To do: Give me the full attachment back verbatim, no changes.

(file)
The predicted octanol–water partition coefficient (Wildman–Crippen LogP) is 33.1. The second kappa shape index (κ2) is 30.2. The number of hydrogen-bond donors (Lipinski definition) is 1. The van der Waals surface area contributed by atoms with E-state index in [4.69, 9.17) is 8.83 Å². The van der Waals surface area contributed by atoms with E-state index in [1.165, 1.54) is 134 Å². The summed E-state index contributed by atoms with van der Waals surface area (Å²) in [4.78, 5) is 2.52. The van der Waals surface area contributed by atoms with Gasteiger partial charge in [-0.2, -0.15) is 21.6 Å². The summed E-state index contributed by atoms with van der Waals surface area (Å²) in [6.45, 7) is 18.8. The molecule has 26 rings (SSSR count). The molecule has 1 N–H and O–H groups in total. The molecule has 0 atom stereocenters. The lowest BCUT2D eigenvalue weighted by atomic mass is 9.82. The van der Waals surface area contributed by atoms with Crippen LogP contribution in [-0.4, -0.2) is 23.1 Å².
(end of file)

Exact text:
The predicted octanol–water partition coefficient (Wildman–Crippen LogP) is 33.1. The second kappa shape index (κ2) is 30.2. The number of hydrogen-bond donors (Lipinski definition) is 1. The van der Waals surface area contributed by atoms with E-state index in [4.69, 9.17) is 8.83 Å². The van der Waals surface area contributed by atoms with E-state index in [1.165, 1.54) is 134 Å². The summed E-state index contributed by atoms with van der Waals surface area (Å²) in [4.78, 5) is 2.52. The van der Waals surface area contributed by atoms with Gasteiger partial charge in [-0.2, -0.15) is 21.6 Å². The summed E-state index contributed by atoms with van der Waals surface area (Å²) in [6.45, 7) is 18.8. The molecule has 26 rings (SSSR count). The molecule has 1 N–H and O–H groups in total. The molecule has 0 atom stereocenters. The lowest BCUT2D eigenvalue weighted by atomic mass is 9.82. The van der Waals surface area contributed by atoms with Crippen LogP contribution in [-0.4, -0.2) is 23.1 Å².